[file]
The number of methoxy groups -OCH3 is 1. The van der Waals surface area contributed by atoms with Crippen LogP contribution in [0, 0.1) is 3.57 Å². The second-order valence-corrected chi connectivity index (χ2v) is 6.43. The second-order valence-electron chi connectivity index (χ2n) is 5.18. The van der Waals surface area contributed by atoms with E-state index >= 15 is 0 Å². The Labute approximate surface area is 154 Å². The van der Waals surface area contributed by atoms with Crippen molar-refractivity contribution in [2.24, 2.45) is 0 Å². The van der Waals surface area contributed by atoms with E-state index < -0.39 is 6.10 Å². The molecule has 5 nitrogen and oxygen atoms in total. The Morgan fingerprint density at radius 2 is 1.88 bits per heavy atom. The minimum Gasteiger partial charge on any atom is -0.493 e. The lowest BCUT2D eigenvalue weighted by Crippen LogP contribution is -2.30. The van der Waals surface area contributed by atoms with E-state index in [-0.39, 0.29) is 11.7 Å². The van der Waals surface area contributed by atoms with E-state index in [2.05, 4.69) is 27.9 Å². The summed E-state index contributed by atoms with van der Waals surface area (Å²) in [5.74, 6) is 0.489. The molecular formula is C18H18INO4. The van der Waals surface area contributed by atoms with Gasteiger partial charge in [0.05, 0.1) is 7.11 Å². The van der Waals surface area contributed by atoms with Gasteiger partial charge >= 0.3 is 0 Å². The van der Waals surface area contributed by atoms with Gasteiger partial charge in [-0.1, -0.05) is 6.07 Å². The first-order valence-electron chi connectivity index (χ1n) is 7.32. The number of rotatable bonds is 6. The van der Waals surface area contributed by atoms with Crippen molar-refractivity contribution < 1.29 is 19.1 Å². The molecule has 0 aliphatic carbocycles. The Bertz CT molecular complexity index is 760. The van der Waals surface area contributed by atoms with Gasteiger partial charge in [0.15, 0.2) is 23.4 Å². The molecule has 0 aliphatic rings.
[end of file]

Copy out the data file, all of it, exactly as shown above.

The number of methoxy groups -OCH3 is 1. The van der Waals surface area contributed by atoms with Crippen LogP contribution in [0, 0.1) is 3.57 Å². The second-order valence-corrected chi connectivity index (χ2v) is 6.43. The second-order valence-electron chi connectivity index (χ2n) is 5.18. The van der Waals surface area contributed by atoms with E-state index >= 15 is 0 Å². The Labute approximate surface area is 154 Å². The van der Waals surface area contributed by atoms with Crippen molar-refractivity contribution in [2.24, 2.45) is 0 Å². The van der Waals surface area contributed by atoms with E-state index < -0.39 is 6.10 Å². The molecule has 5 nitrogen and oxygen atoms in total. The Morgan fingerprint density at radius 2 is 1.88 bits per heavy atom. The minimum Gasteiger partial charge on any atom is -0.493 e. The lowest BCUT2D eigenvalue weighted by Crippen LogP contribution is -2.30. The van der Waals surface area contributed by atoms with E-state index in [-0.39, 0.29) is 11.7 Å². The van der Waals surface area contributed by atoms with E-state index in [2.05, 4.69) is 27.9 Å². The summed E-state index contributed by atoms with van der Waals surface area (Å²) in [5.74, 6) is 0.489. The molecular formula is C18H18INO4. The van der Waals surface area contributed by atoms with Gasteiger partial charge in [0.05, 0.1) is 7.11 Å². The van der Waals surface area contributed by atoms with Gasteiger partial charge >= 0.3 is 0 Å². The van der Waals surface area contributed by atoms with Gasteiger partial charge in [-0.1, -0.05) is 6.07 Å². The first-order valence-electron chi connectivity index (χ1n) is 7.32. The number of rotatable bonds is 6. The van der Waals surface area contributed by atoms with Crippen molar-refractivity contribution < 1.29 is 19.1 Å². The molecule has 0 aliphatic carbocycles. The Bertz CT molecular complexity index is 760. The van der Waals surface area contributed by atoms with Gasteiger partial charge in [0.15, 0.2) is 23.4 Å². The molecule has 0 aliphatic rings.